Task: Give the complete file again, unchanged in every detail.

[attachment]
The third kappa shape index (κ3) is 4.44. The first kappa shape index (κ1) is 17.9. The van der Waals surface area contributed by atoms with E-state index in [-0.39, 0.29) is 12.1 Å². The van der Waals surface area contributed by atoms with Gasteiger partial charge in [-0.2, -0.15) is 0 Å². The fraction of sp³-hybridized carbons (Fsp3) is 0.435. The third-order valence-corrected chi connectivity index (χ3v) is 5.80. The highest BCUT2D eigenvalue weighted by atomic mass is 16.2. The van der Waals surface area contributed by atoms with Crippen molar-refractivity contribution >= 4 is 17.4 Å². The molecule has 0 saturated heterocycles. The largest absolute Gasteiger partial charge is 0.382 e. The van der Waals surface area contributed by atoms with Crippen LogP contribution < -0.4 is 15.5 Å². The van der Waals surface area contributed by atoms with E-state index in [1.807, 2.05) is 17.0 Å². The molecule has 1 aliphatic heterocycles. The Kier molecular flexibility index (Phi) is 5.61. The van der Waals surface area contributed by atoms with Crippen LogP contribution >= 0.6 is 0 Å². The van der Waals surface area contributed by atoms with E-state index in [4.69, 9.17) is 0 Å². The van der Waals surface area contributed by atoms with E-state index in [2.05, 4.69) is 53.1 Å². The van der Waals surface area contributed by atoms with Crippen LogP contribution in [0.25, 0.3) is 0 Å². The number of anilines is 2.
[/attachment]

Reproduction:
The third kappa shape index (κ3) is 4.44. The first kappa shape index (κ1) is 17.9. The van der Waals surface area contributed by atoms with E-state index in [-0.39, 0.29) is 12.1 Å². The van der Waals surface area contributed by atoms with Gasteiger partial charge in [-0.2, -0.15) is 0 Å². The fraction of sp³-hybridized carbons (Fsp3) is 0.435. The third-order valence-corrected chi connectivity index (χ3v) is 5.80. The highest BCUT2D eigenvalue weighted by atomic mass is 16.2. The van der Waals surface area contributed by atoms with Crippen molar-refractivity contribution >= 4 is 17.4 Å². The molecule has 0 saturated heterocycles. The largest absolute Gasteiger partial charge is 0.382 e. The van der Waals surface area contributed by atoms with Crippen LogP contribution < -0.4 is 15.5 Å². The van der Waals surface area contributed by atoms with E-state index in [1.807, 2.05) is 17.0 Å². The molecule has 1 aliphatic heterocycles. The Kier molecular flexibility index (Phi) is 5.61. The van der Waals surface area contributed by atoms with Crippen LogP contribution >= 0.6 is 0 Å². The van der Waals surface area contributed by atoms with E-state index in [4.69, 9.17) is 0 Å². The van der Waals surface area contributed by atoms with E-state index in [2.05, 4.69) is 53.1 Å². The van der Waals surface area contributed by atoms with Crippen LogP contribution in [0.25, 0.3) is 0 Å². The number of anilines is 2.